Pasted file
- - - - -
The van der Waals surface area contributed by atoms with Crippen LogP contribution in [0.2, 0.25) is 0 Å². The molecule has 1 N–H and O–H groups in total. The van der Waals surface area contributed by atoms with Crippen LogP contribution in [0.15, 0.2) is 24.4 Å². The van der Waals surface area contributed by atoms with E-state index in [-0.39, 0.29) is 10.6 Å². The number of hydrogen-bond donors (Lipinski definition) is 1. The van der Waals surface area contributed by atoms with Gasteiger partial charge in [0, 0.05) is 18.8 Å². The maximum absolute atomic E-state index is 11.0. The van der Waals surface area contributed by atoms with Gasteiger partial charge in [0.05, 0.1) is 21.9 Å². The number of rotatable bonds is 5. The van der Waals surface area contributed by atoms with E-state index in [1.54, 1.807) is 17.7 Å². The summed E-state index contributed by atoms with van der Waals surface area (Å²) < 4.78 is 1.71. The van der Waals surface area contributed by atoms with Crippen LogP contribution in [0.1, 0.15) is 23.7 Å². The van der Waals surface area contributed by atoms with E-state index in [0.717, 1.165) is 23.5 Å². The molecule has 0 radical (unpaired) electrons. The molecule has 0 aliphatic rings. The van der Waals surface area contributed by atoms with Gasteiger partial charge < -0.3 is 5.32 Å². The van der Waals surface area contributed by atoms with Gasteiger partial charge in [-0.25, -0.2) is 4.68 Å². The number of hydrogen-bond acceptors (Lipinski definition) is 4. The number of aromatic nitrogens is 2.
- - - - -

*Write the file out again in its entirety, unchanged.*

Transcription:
The van der Waals surface area contributed by atoms with Crippen LogP contribution in [0.2, 0.25) is 0 Å². The molecule has 1 N–H and O–H groups in total. The van der Waals surface area contributed by atoms with Crippen LogP contribution in [0.15, 0.2) is 24.4 Å². The van der Waals surface area contributed by atoms with E-state index in [-0.39, 0.29) is 10.6 Å². The number of hydrogen-bond donors (Lipinski definition) is 1. The van der Waals surface area contributed by atoms with Gasteiger partial charge in [0, 0.05) is 18.8 Å². The maximum absolute atomic E-state index is 11.0. The van der Waals surface area contributed by atoms with Gasteiger partial charge in [0.05, 0.1) is 21.9 Å². The number of rotatable bonds is 5. The van der Waals surface area contributed by atoms with E-state index in [1.54, 1.807) is 17.7 Å². The summed E-state index contributed by atoms with van der Waals surface area (Å²) < 4.78 is 1.71. The van der Waals surface area contributed by atoms with Crippen LogP contribution in [0.1, 0.15) is 23.7 Å². The van der Waals surface area contributed by atoms with E-state index in [0.717, 1.165) is 23.5 Å². The molecule has 0 radical (unpaired) electrons. The molecule has 0 aliphatic rings. The van der Waals surface area contributed by atoms with Gasteiger partial charge < -0.3 is 5.32 Å². The van der Waals surface area contributed by atoms with Gasteiger partial charge in [-0.25, -0.2) is 4.68 Å². The number of hydrogen-bond acceptors (Lipinski definition) is 4. The number of aromatic nitrogens is 2.